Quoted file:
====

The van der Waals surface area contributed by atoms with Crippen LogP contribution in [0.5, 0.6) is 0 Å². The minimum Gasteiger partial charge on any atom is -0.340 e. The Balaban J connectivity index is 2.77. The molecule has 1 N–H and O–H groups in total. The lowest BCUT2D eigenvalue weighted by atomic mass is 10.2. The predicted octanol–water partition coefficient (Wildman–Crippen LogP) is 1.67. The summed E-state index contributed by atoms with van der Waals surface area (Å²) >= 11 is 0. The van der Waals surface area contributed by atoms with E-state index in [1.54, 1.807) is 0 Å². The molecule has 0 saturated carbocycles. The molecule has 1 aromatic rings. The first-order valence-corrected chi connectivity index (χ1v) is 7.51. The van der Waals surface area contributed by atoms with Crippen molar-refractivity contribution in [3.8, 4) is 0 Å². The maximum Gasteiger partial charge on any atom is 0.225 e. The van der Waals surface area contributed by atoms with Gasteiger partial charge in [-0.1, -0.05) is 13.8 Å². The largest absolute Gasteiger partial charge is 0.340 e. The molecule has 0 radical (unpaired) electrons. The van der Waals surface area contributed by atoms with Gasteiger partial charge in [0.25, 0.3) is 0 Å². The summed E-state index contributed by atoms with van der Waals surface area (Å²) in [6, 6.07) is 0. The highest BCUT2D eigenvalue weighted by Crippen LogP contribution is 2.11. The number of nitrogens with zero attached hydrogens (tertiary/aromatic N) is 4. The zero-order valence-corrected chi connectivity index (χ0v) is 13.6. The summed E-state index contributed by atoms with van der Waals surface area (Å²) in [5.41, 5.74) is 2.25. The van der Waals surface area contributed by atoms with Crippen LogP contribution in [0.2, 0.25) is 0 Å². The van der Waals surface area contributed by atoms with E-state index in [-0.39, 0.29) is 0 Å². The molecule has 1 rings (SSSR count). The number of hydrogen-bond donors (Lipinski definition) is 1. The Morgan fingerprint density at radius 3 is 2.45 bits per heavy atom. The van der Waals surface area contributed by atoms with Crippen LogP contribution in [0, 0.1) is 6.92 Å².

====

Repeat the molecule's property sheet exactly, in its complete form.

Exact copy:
The van der Waals surface area contributed by atoms with Crippen LogP contribution in [0.5, 0.6) is 0 Å². The minimum Gasteiger partial charge on any atom is -0.340 e. The Balaban J connectivity index is 2.77. The molecule has 1 N–H and O–H groups in total. The lowest BCUT2D eigenvalue weighted by atomic mass is 10.2. The predicted octanol–water partition coefficient (Wildman–Crippen LogP) is 1.67. The summed E-state index contributed by atoms with van der Waals surface area (Å²) >= 11 is 0. The van der Waals surface area contributed by atoms with E-state index in [1.54, 1.807) is 0 Å². The molecule has 0 saturated carbocycles. The molecule has 1 aromatic rings. The first-order valence-corrected chi connectivity index (χ1v) is 7.51. The van der Waals surface area contributed by atoms with Crippen molar-refractivity contribution in [3.8, 4) is 0 Å². The maximum Gasteiger partial charge on any atom is 0.225 e. The van der Waals surface area contributed by atoms with Gasteiger partial charge in [-0.1, -0.05) is 13.8 Å². The largest absolute Gasteiger partial charge is 0.340 e. The molecule has 0 radical (unpaired) electrons. The van der Waals surface area contributed by atoms with Gasteiger partial charge in [0.25, 0.3) is 0 Å². The summed E-state index contributed by atoms with van der Waals surface area (Å²) in [6, 6.07) is 0. The highest BCUT2D eigenvalue weighted by Crippen LogP contribution is 2.11. The number of nitrogens with zero attached hydrogens (tertiary/aromatic N) is 4. The zero-order valence-corrected chi connectivity index (χ0v) is 13.6. The summed E-state index contributed by atoms with van der Waals surface area (Å²) in [5.41, 5.74) is 2.25. The van der Waals surface area contributed by atoms with Crippen LogP contribution in [0.2, 0.25) is 0 Å². The van der Waals surface area contributed by atoms with E-state index in [-0.39, 0.29) is 0 Å². The molecule has 1 rings (SSSR count). The number of hydrogen-bond donors (Lipinski definition) is 1. The Morgan fingerprint density at radius 3 is 2.45 bits per heavy atom. The van der Waals surface area contributed by atoms with Crippen LogP contribution in [0, 0.1) is 6.92 Å².